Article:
We’ve all heard about the problem of trash in the oceans and seen photos of the Pacific Garbage patch and other plastic “gyres,” which coat hundreds of thousands of square ocean miles with plastic flotsam.
But what happens to the heavy stuff?
New research from the Monterey Bay Aquarium Research Institute shows that trash is also accumulating in the deep sea, as much as two and a half miles beneath the ocean surface. And there’s video to prove it.
MBARI researchers reviewed 18,000 hours of video footage collected by the Institute’s remote operated submarines, or ROVs, over the past 22 years. They found 1,500 observations of garbage, spotted between between Vancouver Island and the Gulf of California, and as far west as Hawaii.
About a third of the garbage was made of plastic, and half of that consisted of plastic bags.
Other frequent finds: rope, glass bottles and cloth. Several times, researchers found marine animals trapped in old fishing equipment.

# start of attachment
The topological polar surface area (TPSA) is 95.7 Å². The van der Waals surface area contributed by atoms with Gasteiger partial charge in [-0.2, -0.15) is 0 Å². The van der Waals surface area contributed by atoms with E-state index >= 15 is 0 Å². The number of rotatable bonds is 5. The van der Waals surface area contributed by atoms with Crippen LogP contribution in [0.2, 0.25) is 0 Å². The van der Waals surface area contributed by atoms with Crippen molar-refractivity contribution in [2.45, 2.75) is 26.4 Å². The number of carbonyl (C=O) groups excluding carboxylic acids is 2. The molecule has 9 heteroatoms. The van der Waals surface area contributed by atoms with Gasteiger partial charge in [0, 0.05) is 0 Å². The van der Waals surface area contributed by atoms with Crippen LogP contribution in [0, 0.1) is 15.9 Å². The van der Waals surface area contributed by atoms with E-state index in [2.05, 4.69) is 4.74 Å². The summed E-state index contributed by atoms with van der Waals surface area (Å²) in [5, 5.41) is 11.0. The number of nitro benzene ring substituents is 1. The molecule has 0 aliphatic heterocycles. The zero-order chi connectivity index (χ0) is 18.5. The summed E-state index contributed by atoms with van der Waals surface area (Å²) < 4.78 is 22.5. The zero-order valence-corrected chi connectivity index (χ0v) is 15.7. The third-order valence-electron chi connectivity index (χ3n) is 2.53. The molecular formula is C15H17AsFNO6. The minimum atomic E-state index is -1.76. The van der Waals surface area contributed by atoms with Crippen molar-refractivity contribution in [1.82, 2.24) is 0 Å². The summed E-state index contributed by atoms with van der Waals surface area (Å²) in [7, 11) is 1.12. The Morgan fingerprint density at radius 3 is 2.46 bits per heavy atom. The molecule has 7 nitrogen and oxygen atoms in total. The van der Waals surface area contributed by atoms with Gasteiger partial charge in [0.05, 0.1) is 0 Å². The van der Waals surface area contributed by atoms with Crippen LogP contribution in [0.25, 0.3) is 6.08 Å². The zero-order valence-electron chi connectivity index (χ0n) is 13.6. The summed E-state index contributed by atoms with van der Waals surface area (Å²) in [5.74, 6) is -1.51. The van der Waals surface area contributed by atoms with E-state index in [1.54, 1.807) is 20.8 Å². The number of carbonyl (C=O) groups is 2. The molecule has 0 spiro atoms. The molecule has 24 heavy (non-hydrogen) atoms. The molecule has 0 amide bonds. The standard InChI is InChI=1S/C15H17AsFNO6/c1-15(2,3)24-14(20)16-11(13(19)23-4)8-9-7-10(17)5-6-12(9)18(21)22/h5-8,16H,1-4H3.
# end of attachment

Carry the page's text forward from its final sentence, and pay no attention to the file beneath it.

In one case, an entire shipping container came to rest on the sea floor about 12 miles outside Monterey Bay. MBARI estimates about 10,000 containers topple off ships a year and become part of the permanent deep sea-scape. (MBARI researchers are now finishing up a study of how these containers affect the ocean environment.)
Researchers say that while it’s theoretically possible to do some clean-up, it’d be much better to keep the stuff from getting there in the first place.
“The most frustrating thing for me is that most of the material we saw — glass, metal, paper, plastic — could be recycled,” notes MBARI’s Kyra Schlining, the study’s lead author.